7 Comments:

At 11/08/2007 3:12 PM, Blogger Heather B. Moore said...

Great post, Julie. Making me feel a little guilty though. I do try to write in my journal once a year or so. When something really important happens, I put a star by it in my planner. I don't think that really counts though.

 
At 11/08/2007 6:40 PM, Blogger Linda Keilbart Scanlan said...

I find I write more in my journals during the struggles. I play catch up when the times are good. Some emotions are so strong and so deeply rooted into the fiber of my being, that months or years may elapse before I can write about them.

I've survived a rape, 2 divorces, 10 years in the Navy and a head on collision. I want my children to know of these tings but more importantly I want them to know that these things have not pushed me away from our Father in Heaven, but instead have brought me closer to Him.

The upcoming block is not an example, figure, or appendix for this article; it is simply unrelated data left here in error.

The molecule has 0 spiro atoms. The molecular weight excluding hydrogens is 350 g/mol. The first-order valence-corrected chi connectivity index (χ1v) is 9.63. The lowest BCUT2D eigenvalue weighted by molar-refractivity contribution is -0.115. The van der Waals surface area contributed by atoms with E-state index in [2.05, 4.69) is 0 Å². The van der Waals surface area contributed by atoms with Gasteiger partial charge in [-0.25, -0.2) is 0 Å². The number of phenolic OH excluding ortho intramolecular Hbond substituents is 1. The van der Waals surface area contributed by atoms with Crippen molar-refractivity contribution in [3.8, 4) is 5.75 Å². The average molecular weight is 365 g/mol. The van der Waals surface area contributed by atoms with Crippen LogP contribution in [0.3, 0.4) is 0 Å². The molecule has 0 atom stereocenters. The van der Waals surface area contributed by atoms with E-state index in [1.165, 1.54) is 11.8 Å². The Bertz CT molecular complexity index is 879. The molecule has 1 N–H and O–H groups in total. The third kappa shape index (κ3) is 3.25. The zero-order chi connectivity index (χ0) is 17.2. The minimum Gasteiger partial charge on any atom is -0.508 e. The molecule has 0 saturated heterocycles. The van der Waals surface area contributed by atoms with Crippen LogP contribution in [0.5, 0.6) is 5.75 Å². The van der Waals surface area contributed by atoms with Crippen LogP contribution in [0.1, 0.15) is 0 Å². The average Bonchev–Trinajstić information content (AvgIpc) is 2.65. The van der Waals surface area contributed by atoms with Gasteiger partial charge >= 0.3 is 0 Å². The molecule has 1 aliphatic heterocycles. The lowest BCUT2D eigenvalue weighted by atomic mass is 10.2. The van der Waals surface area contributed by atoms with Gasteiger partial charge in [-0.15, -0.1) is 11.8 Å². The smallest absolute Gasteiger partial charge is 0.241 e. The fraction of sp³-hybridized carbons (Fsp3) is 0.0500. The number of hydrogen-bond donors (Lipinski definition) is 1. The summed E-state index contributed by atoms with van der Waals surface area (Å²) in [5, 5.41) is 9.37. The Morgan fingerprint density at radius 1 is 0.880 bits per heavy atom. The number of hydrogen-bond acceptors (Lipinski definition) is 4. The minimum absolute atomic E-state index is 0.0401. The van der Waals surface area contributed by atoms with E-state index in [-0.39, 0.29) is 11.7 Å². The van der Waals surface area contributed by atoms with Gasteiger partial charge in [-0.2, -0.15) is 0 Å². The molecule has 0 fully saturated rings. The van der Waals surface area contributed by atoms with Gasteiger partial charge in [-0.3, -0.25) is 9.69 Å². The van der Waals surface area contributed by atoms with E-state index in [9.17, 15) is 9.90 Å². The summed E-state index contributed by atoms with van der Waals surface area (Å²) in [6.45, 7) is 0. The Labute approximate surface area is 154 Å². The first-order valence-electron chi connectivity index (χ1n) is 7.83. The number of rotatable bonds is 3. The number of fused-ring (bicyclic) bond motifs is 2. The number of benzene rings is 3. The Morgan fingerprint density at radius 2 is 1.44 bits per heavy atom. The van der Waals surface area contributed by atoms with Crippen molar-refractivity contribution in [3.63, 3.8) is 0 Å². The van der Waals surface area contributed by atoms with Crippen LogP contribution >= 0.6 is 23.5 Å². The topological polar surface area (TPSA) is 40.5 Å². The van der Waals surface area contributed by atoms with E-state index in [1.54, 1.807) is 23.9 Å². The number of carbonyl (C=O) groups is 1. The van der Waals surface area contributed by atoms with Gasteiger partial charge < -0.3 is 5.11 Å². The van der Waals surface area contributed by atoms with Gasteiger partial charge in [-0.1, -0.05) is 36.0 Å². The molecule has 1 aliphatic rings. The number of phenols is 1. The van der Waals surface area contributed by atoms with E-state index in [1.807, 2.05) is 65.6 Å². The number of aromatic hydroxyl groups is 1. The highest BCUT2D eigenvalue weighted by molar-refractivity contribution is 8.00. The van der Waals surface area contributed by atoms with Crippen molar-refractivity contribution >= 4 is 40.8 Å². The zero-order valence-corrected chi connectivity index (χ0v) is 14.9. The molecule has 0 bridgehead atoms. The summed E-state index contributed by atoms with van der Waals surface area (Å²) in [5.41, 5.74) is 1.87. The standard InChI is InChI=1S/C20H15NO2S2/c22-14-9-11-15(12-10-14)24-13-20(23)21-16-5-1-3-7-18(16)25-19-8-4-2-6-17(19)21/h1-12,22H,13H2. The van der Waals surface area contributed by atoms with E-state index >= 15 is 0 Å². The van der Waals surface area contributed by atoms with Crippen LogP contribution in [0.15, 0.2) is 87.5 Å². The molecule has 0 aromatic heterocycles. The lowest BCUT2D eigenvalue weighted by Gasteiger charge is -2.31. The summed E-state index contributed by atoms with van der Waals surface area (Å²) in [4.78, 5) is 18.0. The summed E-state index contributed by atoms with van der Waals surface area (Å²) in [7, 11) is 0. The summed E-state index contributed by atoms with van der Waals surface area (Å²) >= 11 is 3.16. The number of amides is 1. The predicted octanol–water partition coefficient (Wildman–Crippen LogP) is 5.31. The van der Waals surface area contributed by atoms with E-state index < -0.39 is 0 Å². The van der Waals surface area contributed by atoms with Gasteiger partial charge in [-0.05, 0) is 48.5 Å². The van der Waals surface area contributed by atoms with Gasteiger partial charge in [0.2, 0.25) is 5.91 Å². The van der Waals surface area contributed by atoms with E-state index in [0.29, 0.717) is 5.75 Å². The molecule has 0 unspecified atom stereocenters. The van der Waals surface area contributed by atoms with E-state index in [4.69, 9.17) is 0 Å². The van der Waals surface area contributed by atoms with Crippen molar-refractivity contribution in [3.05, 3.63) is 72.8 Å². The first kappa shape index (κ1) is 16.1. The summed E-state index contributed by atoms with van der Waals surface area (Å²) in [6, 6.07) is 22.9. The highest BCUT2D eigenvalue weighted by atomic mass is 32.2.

At 11/08/2007 8:01 PM, Blogger Ronda Hinrichsen said...

I loved your blog and have felt many of those same things. I started keeping a journal when I was twelve, too, and was faithful at it until I got married. Now, about an inch of stacked paper covers the last nineteen years of my life. Oh, and did you give your first journal a name, like I did?

 
At 11/09/2007 10:08 PM, Anonymous Anonymous said...

Heather, I think any effort counts! LOL

Linda, thank you so much for your comment. It is people like you that are so inspiring to others, to go through horrific struggles here on earth and still lean on our Heavenly Father. Thank you again for sharing from the bottom of my heart.

I didn't name my journal Ronda. What did you name yours, can I ask? :)


Julie Bellon

 
At 11/09/2007 10:35 PM, Blogger Annette Lyon said...